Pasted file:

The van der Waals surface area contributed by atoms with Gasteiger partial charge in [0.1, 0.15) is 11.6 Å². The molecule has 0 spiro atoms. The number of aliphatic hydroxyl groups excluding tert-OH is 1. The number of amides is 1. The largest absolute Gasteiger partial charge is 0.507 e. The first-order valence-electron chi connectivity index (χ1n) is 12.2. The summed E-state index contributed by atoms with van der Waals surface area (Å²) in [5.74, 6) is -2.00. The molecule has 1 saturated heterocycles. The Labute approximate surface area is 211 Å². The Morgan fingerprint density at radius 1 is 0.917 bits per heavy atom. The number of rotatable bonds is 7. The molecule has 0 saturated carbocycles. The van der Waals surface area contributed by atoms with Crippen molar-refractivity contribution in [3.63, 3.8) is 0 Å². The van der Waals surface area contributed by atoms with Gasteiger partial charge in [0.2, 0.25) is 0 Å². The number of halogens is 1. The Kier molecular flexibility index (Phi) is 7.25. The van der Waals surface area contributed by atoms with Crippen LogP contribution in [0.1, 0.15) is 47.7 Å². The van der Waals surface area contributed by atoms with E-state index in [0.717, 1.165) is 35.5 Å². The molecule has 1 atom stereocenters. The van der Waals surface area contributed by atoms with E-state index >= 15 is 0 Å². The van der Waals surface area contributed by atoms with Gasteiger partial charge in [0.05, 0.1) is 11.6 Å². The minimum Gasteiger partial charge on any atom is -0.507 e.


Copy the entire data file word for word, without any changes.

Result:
The van der Waals surface area contributed by atoms with Gasteiger partial charge in [0.1, 0.15) is 11.6 Å². The molecule has 0 spiro atoms. The number of aliphatic hydroxyl groups excluding tert-OH is 1. The number of amides is 1. The largest absolute Gasteiger partial charge is 0.507 e. The first-order valence-electron chi connectivity index (χ1n) is 12.2. The summed E-state index contributed by atoms with van der Waals surface area (Å²) in [5.74, 6) is -2.00. The molecule has 1 saturated heterocycles. The Labute approximate surface area is 211 Å². The Morgan fingerprint density at radius 1 is 0.917 bits per heavy atom. The number of rotatable bonds is 7. The molecule has 0 saturated carbocycles. The van der Waals surface area contributed by atoms with Crippen molar-refractivity contribution in [3.63, 3.8) is 0 Å². The van der Waals surface area contributed by atoms with Gasteiger partial charge in [0.2, 0.25) is 0 Å². The number of halogens is 1. The Kier molecular flexibility index (Phi) is 7.25. The van der Waals surface area contributed by atoms with Crippen LogP contribution in [0.1, 0.15) is 47.7 Å². The van der Waals surface area contributed by atoms with E-state index in [0.717, 1.165) is 35.5 Å². The molecule has 1 atom stereocenters. The van der Waals surface area contributed by atoms with E-state index >= 15 is 0 Å². The van der Waals surface area contributed by atoms with Gasteiger partial charge in [0.05, 0.1) is 11.6 Å². The minimum Gasteiger partial charge on any atom is -0.507 e.